"Pretty good." Ryan cut another piece of the food. "Jason only ran over on two songs." She rolled her eyes. "At least it was songs where he'd done it before, so we could cover. I let him have it afterwards, but I doubt it'll help."
She shrugged. "I'm trying to let it go, for now anyway. And I did get to see my brother, Evan. He's the youngest. Plays basketball."
"And your other brother is . . .?"
"JT. Football. At Maryland, in fact." She stabbed at the pancake. "Just like Dad."
"I'm sensing a little hostility."
Ryan gave him a half-smile. "Sorry. It's kind of automatic."
He reached over and squeezed her hand. "It's okay."
"No, no it's not. It's stupid to get upset about it." She shook her head. "It's been that way my whole life and I should be used to it—I am used to it, really."
"Yes, I can see that." Brody gave her a somber nod, which made her huff out a laugh.
"I could bore you with the reasons why, but I don't want to ruin a nice dinner. So let's just forget about it. I'll start over. The show was fine, I let Jason have it about the songs, and I got to see Evan, so that was fun." She took a deep breath. "There, see? Now, I watched the Buffalo game and some of the one on Sunday. You guys looked good. That was a stupid call in the Buffalo game that cost that guy . . . what's his name? The Russian guy?"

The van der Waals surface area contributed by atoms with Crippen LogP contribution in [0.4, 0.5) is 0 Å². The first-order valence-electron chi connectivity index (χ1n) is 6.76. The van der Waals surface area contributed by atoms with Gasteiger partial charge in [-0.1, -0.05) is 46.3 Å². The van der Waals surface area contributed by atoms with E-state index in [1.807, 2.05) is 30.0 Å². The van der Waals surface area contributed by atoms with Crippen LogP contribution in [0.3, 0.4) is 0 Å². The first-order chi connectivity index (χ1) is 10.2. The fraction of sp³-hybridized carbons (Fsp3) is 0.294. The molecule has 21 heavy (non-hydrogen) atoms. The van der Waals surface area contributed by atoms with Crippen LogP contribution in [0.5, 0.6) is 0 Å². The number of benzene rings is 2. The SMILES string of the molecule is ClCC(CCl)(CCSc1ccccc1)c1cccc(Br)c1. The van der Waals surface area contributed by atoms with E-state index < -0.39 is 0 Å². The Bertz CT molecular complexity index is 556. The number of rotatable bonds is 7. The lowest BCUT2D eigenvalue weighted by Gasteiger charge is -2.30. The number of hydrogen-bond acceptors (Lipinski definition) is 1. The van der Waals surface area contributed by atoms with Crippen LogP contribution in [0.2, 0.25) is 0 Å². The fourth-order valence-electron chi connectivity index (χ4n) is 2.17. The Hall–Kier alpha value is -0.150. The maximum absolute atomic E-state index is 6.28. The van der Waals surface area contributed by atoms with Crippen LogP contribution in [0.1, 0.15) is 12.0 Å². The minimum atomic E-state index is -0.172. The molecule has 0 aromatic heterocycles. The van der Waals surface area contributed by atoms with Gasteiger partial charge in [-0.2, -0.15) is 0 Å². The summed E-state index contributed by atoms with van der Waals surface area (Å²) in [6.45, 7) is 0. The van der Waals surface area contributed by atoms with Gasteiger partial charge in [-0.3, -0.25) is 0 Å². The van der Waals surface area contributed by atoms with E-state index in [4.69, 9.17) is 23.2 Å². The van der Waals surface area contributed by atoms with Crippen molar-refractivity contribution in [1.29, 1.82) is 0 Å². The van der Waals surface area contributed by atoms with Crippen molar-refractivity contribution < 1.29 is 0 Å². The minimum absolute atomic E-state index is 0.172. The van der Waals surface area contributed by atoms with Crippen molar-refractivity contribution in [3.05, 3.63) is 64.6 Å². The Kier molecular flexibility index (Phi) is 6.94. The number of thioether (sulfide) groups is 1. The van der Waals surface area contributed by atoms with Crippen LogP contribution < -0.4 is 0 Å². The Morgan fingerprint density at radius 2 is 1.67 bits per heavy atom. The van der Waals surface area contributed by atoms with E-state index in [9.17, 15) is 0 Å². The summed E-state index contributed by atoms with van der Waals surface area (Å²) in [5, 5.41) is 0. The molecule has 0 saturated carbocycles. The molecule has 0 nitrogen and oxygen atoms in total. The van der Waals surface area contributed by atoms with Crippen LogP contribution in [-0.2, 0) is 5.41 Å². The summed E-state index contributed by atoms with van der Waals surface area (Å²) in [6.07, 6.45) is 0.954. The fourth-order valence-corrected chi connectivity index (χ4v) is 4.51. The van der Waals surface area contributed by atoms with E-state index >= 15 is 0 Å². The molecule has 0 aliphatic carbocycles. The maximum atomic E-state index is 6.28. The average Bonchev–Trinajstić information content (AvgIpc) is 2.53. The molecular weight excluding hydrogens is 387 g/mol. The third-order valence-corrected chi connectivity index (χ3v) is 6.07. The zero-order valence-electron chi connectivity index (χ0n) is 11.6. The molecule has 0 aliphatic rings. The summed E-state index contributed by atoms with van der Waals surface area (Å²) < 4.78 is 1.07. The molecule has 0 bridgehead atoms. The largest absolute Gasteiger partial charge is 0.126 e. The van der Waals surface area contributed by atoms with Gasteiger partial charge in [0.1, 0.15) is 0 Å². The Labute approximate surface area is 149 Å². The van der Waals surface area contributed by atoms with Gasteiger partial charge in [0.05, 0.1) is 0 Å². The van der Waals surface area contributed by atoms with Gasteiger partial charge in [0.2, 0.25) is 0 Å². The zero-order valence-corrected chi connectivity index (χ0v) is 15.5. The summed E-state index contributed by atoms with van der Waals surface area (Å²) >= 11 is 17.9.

"No, the other one."
"Oh, Tolya Strelkov." Brody grinned. "Yeah, he was pretty pissed about that goal being disallowed. But he'll get another one."
"You got one." Ryan smiled at him.
"I did indeed. It was a great feeling, let me tell you. I was on the verge of a slump. Well, a slump for me."
They talked a little more, then cleared the table when they finished eating. Ryan offered to help with the dishes, but Brody waved her off. Instead, he took her hand and pulled her out to the living room. She laughed as he yanked her down to the couch, half on top of him.
"So, what do we do now?" Ryan asked. "Watch more Iron Chef?"